Credit score is essentially your ability or the likeliness of replaying your debt. In India, CIBIL score is what is most widely used. CIBIL Score is a 3-digit number between 300-900 that shows your credit history, rating and report. The closer you are to 900, the better your credit rating is.

When you avail a loan, banks often check your credit score basis which they approve or reject your loan application.

Credit cards for beginners

You can start off by applying for a credit card with the bank where you hold a savings account or better still, where you have a salary account.

If you are employed in the public sector or with reputed private companies, you may be eligible for a credit card based on your salary slip itself.

Parijat says that one should apply for one of the basic cards to begin with rather than going for the most premium card the bank has to offer. This will improve the chances of approval, and you can get your card upgraded after a few years.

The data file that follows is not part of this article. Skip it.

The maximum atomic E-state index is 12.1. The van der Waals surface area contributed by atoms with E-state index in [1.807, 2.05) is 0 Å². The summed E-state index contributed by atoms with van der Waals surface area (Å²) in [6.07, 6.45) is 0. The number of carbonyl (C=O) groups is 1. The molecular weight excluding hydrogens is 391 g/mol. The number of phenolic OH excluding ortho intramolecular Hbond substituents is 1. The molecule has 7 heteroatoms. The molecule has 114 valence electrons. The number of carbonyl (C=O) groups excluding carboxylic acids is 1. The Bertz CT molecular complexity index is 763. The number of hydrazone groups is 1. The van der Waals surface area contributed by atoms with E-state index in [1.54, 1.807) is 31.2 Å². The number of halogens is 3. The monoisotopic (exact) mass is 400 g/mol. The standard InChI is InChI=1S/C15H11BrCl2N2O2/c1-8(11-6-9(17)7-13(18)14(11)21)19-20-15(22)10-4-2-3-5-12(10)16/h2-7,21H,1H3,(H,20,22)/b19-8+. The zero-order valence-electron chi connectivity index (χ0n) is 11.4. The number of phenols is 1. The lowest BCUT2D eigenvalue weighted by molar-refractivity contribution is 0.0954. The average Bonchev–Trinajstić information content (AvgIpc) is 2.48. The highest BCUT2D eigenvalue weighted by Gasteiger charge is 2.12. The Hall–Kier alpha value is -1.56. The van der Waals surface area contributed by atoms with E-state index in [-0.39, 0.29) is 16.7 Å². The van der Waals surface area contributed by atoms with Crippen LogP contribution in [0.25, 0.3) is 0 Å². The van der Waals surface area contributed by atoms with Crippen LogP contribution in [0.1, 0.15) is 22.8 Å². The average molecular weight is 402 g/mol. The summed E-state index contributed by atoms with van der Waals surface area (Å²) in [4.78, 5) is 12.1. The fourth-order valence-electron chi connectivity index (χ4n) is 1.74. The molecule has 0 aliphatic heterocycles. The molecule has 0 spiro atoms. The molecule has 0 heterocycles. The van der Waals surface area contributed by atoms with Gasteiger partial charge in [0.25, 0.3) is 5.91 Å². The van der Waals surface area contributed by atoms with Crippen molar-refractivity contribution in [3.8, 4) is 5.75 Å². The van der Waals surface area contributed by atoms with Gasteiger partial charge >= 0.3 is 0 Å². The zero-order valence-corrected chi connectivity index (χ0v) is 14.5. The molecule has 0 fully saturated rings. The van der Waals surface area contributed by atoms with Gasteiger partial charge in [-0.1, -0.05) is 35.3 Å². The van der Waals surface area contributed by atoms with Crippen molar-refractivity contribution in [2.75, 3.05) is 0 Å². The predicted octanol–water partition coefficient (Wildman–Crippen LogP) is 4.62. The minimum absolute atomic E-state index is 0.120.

Specially designed credit cards are now being offered by banks to those who have just joined the workforce.

If one does not have a credit history or if you have been working with not such a marquee employer, you may have faced rejection in the past. But that’s not a problem too. One can apply for a secured credit card against a fixed deposit – one can begin with as low as Rs 20,000.

According to HDFC, the ideal credit card should have the lowest fees, lowest interest rates and benefits that match your financial needs.

Understanding credit limit

Every credit card comes with a credit limit offered by the bank. Credit limit is essentially the maximum balance that the card-issuing bank gives you in a billing cycle. The whole idea behind setting a credit limit is to help maintain a good credit score.

While banks often decide your credit limit based on your income, loans you have and credit history, experts say that a credit limit should ideally be as much as your monthly income.

And how much you spend out of the credit limit you have, constitutes your credit utilisation ratio. The lower your credit utilisation ratio, the better it is for your credit score. If you have a high one, then your credit score gets reduced.

Parijat says that it is advisable to also use the credit card regularly but use only up to 30-40% of the credit limit.